Microsoft reiterated plans to roll out its MSN Messenger Connect for Enterprises service this quarter and said again that it would launch its real-time communications-collaboration platform, code-named Greenwich, two to three months after Windows Server 2003 ships in April.
Yahoo Inc. executives said their company's Yahoo Messenger Enterprise Edition is on track for release this quarter. And Sun Microsystems said it would launch its standalone Sun One Instant Messaging Server in April, separating it from the Sun One Portal Server.
Interoperability, a traditional IM bugaboo, was a prominent part of discussions at IM Planet. But both Michael Gartenberg, research director for Jupiter Research and a moderator on several panels at the conference, and Michael Sampson, an analyst at Ferris Research, a firm that tracks collaboration technologies, trends, and tactics, see deeper issues that companies must address before IM becomes productive.
"What's the business case for using IM?" Sampson asked. "That's what businesses have to explore. It may be easy to deploy IM in the enterprise, but companies need to come up with appropriate controls to make sure that it's used for quality work, not just messaging co-workers about lunch plans."
"Companies have to gain some measure of control," Gartenberg said. "IM has to be used in a controlled manner by establishing cultural rules that are acceptable in the enterprise."
Whether that's logging IM conversations not logged now or letting employees know that IM isn't a replacement for water-cooler chatting, such boundaries are an important issue for businesses, he said.
Although Ferris Research estimates that IM use in the enterprise will balloon from a mere 10 million in mid-2002 to 180 million by 2007, Sampson is convinced that IM will be a success in the office only if it's tightly integrated with E-mail and provided by the same vendor a company relies on for its messaging platform.
"I'm skeptical about the abilities of a Yahoo to break into the large corporate market," he said, but noted that providers such as Yahoo, which don't play in the enterprise messaging area, may have some success among smaller businesses.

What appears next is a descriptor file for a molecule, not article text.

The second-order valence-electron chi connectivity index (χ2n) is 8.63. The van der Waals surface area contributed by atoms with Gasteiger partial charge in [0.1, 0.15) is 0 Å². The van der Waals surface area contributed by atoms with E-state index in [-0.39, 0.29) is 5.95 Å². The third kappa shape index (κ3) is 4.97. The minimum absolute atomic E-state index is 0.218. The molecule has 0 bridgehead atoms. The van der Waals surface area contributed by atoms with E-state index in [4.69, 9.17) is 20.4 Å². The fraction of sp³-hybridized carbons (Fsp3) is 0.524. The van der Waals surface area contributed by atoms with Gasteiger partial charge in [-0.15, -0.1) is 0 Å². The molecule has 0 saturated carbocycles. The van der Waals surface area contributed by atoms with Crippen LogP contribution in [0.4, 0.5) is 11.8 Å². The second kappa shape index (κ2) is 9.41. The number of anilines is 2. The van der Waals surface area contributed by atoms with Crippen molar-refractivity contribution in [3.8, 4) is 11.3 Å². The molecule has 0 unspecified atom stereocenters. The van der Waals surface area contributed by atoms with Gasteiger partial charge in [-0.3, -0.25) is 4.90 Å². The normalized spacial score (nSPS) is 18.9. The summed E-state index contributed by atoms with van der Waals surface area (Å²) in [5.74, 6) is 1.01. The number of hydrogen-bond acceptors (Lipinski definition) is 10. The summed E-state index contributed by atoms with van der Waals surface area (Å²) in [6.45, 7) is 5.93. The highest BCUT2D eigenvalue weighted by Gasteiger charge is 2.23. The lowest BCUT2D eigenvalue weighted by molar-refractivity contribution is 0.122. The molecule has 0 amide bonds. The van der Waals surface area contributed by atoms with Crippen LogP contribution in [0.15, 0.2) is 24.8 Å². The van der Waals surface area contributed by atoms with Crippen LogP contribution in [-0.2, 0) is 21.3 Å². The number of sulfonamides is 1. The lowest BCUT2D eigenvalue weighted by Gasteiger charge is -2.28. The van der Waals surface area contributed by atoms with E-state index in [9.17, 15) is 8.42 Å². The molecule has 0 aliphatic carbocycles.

Gartenberg disagreed, saying there are two ways to look at how vendors are perceived by companies. "Does a company go with a Yahoo, which has some experience in the enterprise but is very deep in IM technology, or with someone like Sun, which may have more business credibility but less expertise in IM?" he asked.
In some cases, Gartenberg added, companies would be well advised to look into how IM is being used by employees, even if it's not explicitly supported by IT. "Unlike other forms of business communication," he said, "IM came from the bottom up."
For example, if employees have already made Yahoo Messenger the de facto standard in the company, Gartenberg said, IT might not be so quick to introduce another platform.
The reason, he said, is that IM isn't like E-mail, in that one platform can be swapped for another because all recognize the same standards. "IM remains fairly closed and proprietary. You don't want to go through a swap of IM technologies more than once."
Smaller IM vendors were also represented at the conference, and several revealed new products. Cobra Technologies showcased its Bots for Lotus Sametime. The new Journal Bot queries and updates Lotus Domino journals, and RDBMS support is being added to its Lookup Bot. This bot lets users query company relational databases from the Sametime IM client.
Natural Messaging Inc. used the conference to reveal its move into enterprise IM with its XML-based technology that lets users of the Sametime client access data within business applications.
"From what I've seen, there haven't been a lot of new announcements" at the conference, Sampson said. "But we're still in the early days of enterprise IM. You don't do business today without E-mail, and in five to 10 years, you won't be able to do business without instant messaging."